International Journal of Cardiovascular Research.ISSN: 2324-8602

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Research Article, Int J Cardiovasc Res Vol: 7 Issue: 5

Early Effect of Right Ventricular Apical Pacing On Left Ventricular Twist

Yaseen R1*, Soliman M1, Shaban G2, Elmallah S1 and Fazwy M1

1Cardiology Department, Faculty of Medicine, Menoufia University, Egypt

2National Heart Institute, Egypt

*Corresponding Author : Rehab Ibrahim Yaseen
Department of Cardiology, Menofia University, Abdel rahman Elsharkawy Street, Shebin El-Kom, Menoufia, Egypt
Tel:
+01006235708
Fax: 20 (48) 222 6454
E-mail:
[email protected]

Received: August 01, 2018 Accepted: October 11, 2018 Published: October 17, 2018

Citation: Soliman M, Yaseen RI, Fawzy M (2018) Early Effect of Right Ventricular Apical Pacing on Left Ventricular Twist. Int J Cardiovasc Res 7:5. doi: 10.4172/2324-8602.1000364

Abstract

Abstract

Objective: The study aimed to assess the short-term effects of apical RV pacing on LV function and twist mechanics using speckle tracking echocardiography.

Background: The myofibers of the heart has geometric orientation that induces its characteristic wringing motion around its long axis during contraction leading to the systolic LV twist. This motion is created by the apical and basal rotations that are oppositely directed and has an important role in regulation of LV function. Several studies have demonstrated that LV systolic function and mechanics had delayed deterioration after RV apical pacing with limited data regarding the acute effects.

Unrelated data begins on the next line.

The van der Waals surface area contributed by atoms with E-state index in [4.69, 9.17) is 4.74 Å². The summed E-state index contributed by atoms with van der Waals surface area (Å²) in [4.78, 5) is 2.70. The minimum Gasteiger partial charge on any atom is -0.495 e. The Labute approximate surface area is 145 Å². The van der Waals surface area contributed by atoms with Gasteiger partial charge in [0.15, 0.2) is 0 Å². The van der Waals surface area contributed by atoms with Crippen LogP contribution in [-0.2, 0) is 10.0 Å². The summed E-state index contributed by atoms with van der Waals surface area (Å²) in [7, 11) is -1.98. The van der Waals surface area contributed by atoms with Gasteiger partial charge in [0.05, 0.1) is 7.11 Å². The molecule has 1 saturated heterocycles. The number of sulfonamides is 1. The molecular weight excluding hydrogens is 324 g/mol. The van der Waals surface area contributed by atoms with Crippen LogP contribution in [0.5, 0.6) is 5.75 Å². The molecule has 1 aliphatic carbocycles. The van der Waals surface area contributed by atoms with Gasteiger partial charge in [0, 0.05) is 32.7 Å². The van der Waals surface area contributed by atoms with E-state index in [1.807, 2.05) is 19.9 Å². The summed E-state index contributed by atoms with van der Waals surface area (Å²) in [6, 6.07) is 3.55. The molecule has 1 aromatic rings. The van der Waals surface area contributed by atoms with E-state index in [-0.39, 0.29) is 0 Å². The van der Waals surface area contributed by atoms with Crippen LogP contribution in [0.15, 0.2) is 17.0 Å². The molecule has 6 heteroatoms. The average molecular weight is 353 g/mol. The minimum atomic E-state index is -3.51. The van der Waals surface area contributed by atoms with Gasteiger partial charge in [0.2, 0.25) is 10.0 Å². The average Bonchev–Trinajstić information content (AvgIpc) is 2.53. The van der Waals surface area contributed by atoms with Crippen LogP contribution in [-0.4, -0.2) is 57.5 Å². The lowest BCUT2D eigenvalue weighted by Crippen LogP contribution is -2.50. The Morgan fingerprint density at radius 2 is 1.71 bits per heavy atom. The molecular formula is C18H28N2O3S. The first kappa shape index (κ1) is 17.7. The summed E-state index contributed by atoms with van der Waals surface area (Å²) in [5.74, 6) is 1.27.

Methods: This study was conducted on Twenty-Four patients who were indicated for pacemaker insertion due to complete heart block. Echocardiographic examination was done to measure the LV dimensions and ejection fraction (EF) before and 24 hours after RV apical pacing. LV twist changes were assessed by using speckle tracking imaging modality.

Results: Our study showed that the LV end diastolic dimension has a significant reduction acutely after RV apical pacing (p value=0.001) while the end systolic dimension significantly increased (p value=0.003). EF significantly decreased after pacing (p value=0.001).Also there was a significant reduction in LV apical rotation (p value=0.001), basal rotation (p value=0.012) and torsion (p value=0.034).

Conclusion: Pacing of RV apex impairs the LV rotational mechanics acutely which subsequently have a detrimental effect on LV function.

Keywords: Apical; Pacing; Right ventricular, Left ventricular; Function; Twist

Introduction

Cardiac pacing is considered the most effective treatment in the management of bradyarrhythmia and some cases of tachyarrhythmia. It helps in improvement of symptomatic SA nodal disease and atrioventricular (AV) block [1].